Conclusion This study demonstrates the promise of CDK4 inhibition in PDA over standard therapy when applied in a molecular subtype-specific context.

New Co-Author Publication! Ensa controls S-phase length by modulating Treslin levels.

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Great news, we have published a co-authored paper entitled ‘Ensa controls S-phase length by modulating Treslin levels’ in the prestigious journal ‘Nature Communications’. This work was started back in 2011 when I was a Post-Doc in the laboratory of Anna Castro in France. It’s exciting to see those inital discoveries transition into the finished paper.
The article is Open Access and free to download, which you can do so here: http://www.nature.com/articles/s41467-017-00339-4

 

ABSTRACT

The Greatwall/Ensa/PP2A-B55 pathway is essential for controlling mitotic substrate phos- phorylation and mitotic entry. Here, we investigate the effect of the knockdown of the Gwl substrate, Ensa, in human cells. Unexpectedly, Ensa knockdown promotes a dramatic extension of S phase associated with a lowered density of replication forks. Notably, Ensa depletion results in a decrease of Treslin levels, a pivotal protein for the firing of replication origins. Accordingly, the extended S phase in Ensa-depleted cells is completely rescued by the overexpression of Treslin. Our data herein reveal a new mechanism by which normal cells regulate S-phase duration by controlling the ubiquitin-proteasome degradation of Treslin in a Gwl/Ensa-dependent pathway.

New Publication in Cell! The Phosphoregulation of Mitosis

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We are incredibly excited to announce that our SnapShot is out today in Cell!
This snapshot of mitosis collates hundreds of phosphorylation events and directly links them with their regulatory kinases and counterbalancing phosphatases, in both time and space, in a highly innovative ‘circtanglar’ cell layout. More importantly, the static PDF version is accompanied by an interactive website that enables users to access direct links to PubMed, UniProt, and Aquaria 3D protein structures for each and every phosphorylation event shown. The pop-up boxes also contain over 100 additional phosphorylation sites on dozens of proteins essential for mitosis. You can access the interactive web version here:  http://www.cell.com/cell/enhanced/odonoghue2
Even better news is that until August 04, 2017 the PDF version of the SnapShot is freely accessible for everyone at the following link https://authors.elsevier.com/a/1VDWh_278yyILK
A big thank-you to Jenny, Sam, Marcos and Sean for helping me put together what I hope will be an amazing resource for anyone interested in how cells divide and phosphorylation in general.

New Publication: Hedgehog signaling in small cell lung cancer

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Great news we have a new co-author publication in Oncogene!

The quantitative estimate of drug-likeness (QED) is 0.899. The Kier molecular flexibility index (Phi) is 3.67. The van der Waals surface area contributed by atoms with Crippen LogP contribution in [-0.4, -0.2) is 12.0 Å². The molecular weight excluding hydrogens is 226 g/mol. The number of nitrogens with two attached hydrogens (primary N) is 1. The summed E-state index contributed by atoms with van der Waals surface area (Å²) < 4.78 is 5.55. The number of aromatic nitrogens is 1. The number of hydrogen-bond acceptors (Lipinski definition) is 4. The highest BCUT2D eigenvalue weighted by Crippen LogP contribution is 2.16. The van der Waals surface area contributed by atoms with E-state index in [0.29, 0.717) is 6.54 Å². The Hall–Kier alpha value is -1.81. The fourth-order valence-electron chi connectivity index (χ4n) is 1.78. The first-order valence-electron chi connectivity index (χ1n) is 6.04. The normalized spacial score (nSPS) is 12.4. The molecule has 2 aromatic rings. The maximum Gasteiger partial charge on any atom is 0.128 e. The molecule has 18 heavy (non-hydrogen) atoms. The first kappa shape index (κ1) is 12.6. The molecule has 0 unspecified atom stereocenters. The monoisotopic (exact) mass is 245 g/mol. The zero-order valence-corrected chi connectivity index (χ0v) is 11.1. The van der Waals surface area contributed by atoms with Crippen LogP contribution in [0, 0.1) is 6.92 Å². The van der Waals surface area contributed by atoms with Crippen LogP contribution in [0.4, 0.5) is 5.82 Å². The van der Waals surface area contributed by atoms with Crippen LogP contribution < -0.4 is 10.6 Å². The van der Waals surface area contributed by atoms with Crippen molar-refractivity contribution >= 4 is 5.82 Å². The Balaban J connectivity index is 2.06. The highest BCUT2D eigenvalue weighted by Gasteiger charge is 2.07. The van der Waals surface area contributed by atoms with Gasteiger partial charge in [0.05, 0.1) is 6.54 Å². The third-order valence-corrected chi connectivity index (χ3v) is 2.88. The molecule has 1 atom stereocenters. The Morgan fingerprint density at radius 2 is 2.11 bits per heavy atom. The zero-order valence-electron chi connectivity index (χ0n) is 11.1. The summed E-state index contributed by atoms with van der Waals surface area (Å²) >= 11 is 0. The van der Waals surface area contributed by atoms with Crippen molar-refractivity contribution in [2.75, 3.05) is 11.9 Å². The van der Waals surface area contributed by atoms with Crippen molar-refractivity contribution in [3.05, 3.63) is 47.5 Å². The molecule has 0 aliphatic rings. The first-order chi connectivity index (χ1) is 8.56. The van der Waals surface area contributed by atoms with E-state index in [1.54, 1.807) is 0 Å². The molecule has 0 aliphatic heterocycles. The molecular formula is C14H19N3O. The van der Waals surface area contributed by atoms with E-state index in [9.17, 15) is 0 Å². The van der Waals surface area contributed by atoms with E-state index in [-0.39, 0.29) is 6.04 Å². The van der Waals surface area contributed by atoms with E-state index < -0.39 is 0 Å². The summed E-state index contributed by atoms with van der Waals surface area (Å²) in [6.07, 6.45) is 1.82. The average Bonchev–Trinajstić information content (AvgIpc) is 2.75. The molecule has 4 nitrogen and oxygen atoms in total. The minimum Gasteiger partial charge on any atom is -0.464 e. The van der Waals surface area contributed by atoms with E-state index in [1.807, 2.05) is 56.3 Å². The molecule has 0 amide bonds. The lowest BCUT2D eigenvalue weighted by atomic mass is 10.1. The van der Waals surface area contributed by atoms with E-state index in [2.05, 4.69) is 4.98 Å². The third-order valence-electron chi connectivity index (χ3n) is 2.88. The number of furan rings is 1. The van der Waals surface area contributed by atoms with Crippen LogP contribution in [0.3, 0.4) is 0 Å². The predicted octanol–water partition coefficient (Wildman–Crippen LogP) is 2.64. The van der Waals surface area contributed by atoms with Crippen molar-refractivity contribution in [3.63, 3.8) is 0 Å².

This work was in collaboration with Prof. Neil Wakins here at the Garvan Institute and focuses on the role of Hedgehog (Hh)  signaling in small cell lung cancer (SCLC). Small cell lung cancer is a common, aggressive malignancy with universally poor prognosis.

Full details can be found here [link]

TITLE: “The role of canonical and non-canonical Hedgehog signaling in tumor progression in a mouse model of small cell lung cancer”

ABSTRACT:

Hedgehog (Hh) signaling regulates cell fate and self-renewal in development and cancer. Canonical Hh signaling is mediated by Hh ligand binding to the receptor Patched (Ptch), which in turn activates Gli-mediated transcription through Smoothened (Smo), the molecular target of the Hh pathway inhibitors used as cancer therapeutics. Small cell lung cancer (SCLC) is a common, aggressive malignancy with universally poor prognosis. Although preclinical studies have shown that Hh inhibitors block the self-renewal capacity of SCLC cells, the lack of activating pathway mutations have cast doubt over the significance of these observations. In particular, the existence of autocrine, ligand-dependent Hh signaling in SCLC has been disputed. In a conditional Tp53;Rb1 mutant mouse model of SCLC, we now demonstrate a requirement for the Hh ligand Sonic Hedgehog (Shh) for the progression of SCLC. Conversely, we show that conditional Shh overexpression activates canonical Hh signaling in SCLC cells, and markedly accelerates tumor progression. When compared to mouse SCLC tumors expressing an activating, ligand-independent Smo mutant, tumors overexpressing Shh exhibited marked chromosomal instability and Smoothened-independent upregulation of Cyclin B1, a putative non-canonical arm of the Hh pathway. In turn, we show that overexpression of Cyclin B1 induces chromosomal instability in mouse embryonic fibroblasts lacking both Tp53 and Rb1. These results provide strong support for an autocrine, ligand-dependent model of Hh signaling in SCLC pathogenesis, and reveal a novel role for non-canonical Hh signaling through the induction of chromosomal instability.